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The Intricacies of High-End Bowling Balls and My Mistaken Understanding of a “Strong” vs “Weak” Bowling Ball; From the Perspective of An Above Average, but Ignorant Nonetheless, Bowler

I purchased a Hammer Scorpion, one of the stinging-est, badass-est bowling hook balls made…. erm, now that I know how to throw it and under which conditions to throw it. For what we normal Friday night league people bowl on, the “house shot” as it’s called (meaning the standard league oil pattern), the Scorpion is definitely a heavy hitter. It excels on medium oil patterns (it says medium to heavy, but it only works well on heavy if you’re a rev-dominant bowler, which I am not). I can line up on 24, shoot for the 10 arrow (or one board left depending on the oil) and I can pocket shot that combo for a game, game-and-a-half. I love that ball, and that shot. It’s comfortable for me. I thought I wanted something that hooked a little stronger in the oil, though.

[BTW This post is from a lefthanded perspective]

Unfortunately, I can’t move right with the Scorpion because I’ll get into too much oil and the ball will simply skid down the lane, failing to get into a roll and I’ll be light to the pocket or miss it altogether, leaving a split. I can move a few boards right, but eventually I’m tracking through too much oil. Knowing I had this problem, and not knowing much else, I went into the pro shop and told the proprietor I needed a “stronger” ball.

He set me up with the strongest in Brunswick’s line, the Quantum Evo solid. I took it to the lanes and was ready to roll it through the oil after the Scorpion used up a lot of the oil on the left side of the lane. I set up with my right toe big toe on 30 and shot for 15… and the ball never came back. Dead split 1, 3, 6, 7, 10. I was a little incredulous… resin reactive cover, asymmetrical core… “strongest” ball Brunswick makes… what was the deal? How could it not hook through the oil into the pocket? I struggled with the ball for a week…

Then I saw this:

I made a mistake when I asked for a stronger ball when what I thought I wanted was a weaker ball… say the Quantum Evo Pearl (it’s the polished version of the Solid).

Cue up last week’s Friday night and I learned an invaluable lesson about weak and strong bowling balls. In the first game and a half, I burned up the left side with my Scorpion. I threw a 199 and started on a great second game. Three frames in I’d moved as far right as I could before I got too far into the heavy oil. I pulled out the Quantum Evo Solid and moved right… and it worked. At first. My second frame with it was disastrous. I didn’t slow my swing down enough to allow the ball to get it back. Same with the fifth. I tried to go back to the Scorpion but that cut straight across the headpin or got bogged down in the heavy oil. Things went downhill from there.

One of the guys on our team who has decades of high-level bowling skill and knowledge suggested I move left a few boards with the Evo and give that a go. Dead into the pocket. I missed in the tenth but then went into the practice games and moved left a few more boards, almost back into my initial spot with the Scorpion and destroyed the pins. I went for two more games before scorching the left side to a point I couldn’t get either ball far enough down the lane to hit the head pin, let alone the pocket.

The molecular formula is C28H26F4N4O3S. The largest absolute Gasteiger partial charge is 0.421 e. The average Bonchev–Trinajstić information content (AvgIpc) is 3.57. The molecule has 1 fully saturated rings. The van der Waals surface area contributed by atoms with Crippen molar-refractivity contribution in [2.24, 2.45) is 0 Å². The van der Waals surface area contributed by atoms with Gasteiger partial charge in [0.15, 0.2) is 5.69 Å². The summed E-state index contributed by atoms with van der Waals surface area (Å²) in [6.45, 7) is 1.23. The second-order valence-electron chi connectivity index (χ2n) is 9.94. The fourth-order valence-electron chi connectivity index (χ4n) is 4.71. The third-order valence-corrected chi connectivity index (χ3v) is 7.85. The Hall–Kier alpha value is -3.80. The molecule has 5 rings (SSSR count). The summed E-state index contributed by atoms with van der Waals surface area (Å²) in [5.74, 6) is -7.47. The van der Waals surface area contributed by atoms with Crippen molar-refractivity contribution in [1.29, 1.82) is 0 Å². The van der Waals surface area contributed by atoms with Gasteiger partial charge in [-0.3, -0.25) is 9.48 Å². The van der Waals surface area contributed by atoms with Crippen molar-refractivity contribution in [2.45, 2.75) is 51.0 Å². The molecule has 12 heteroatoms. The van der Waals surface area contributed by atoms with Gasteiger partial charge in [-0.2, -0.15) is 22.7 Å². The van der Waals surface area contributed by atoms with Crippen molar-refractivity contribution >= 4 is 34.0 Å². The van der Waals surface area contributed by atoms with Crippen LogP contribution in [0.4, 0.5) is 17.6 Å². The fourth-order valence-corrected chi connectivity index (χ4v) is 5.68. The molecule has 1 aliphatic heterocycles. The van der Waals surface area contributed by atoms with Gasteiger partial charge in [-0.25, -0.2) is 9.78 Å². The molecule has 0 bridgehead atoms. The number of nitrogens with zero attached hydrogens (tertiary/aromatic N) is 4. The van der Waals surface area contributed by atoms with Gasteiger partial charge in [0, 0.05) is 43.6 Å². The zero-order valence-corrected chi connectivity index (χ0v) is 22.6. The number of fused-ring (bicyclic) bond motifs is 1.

This gets into the weak/strong bowling ball discussion. I had a serious problem getting my ball from the skid phase to the roll phase because I can throw hard but lack the revs to make the ball hook through the speed. If I want to move right, into the oil, I have to slow the ball down (my normal line isn’t an arc, the ball starts left and hooks into the pocket). However, in the practice phase of the night, I used the “strong” ball to excellent affect in the line that I’d burned up with the hammer. Once the Quantum Evo started hooking too soon (which is what a strong ball is supposed to do), I switched back to the weaker Scorpion and threw the ball in more of an arc, starting the ball farther left, letting it drift into the dry so it could grab, then come back. This was exactly what I needed.

To keep this simple, because three bowling balls are enough to juggle right now (two hook and a straight spare ball), I’ve actually got a great arsenal – I just didn’t know how great until this last week. I use the Hammer to break down the left side of the lane, the Brunswick Quantum Evo Solid to cliff it, then switch back to the Scorpion to get through the oil, into the dry and back into the pocket.

To put a nice little bow on this post, if you’re still kinda confused, have a look at this last video where they resurface a resin reactive ball, taking it from shiny to dull. Most important, look at what happens to the arc of the ball as they sand it, or make it duller…

As the ball gets “stronger” through the resurfacing process, it doesn’t fade to the gutter as far as the shiny “weak” ball does. That’s what is meant by “the strong ball starts its hook earlier” so it can’t get as far right (or left as the case is with me). The ball uses up its energy to keep from fading toward the gutter (which is why it over-hooks at the end, the bowler revs the ball too much for that rough surface to be useful under the conditions he’s throwing it).

That last video was a key that finally unlocked my understanding of looking at the hook of a ball lengthwise rather than side to side… and why my Scorpion and Quantum Evo react the way they do. How will that translate to actual bowling? Time, and a ton of enjoyable practice, will tell.

Happy Friday, my friends.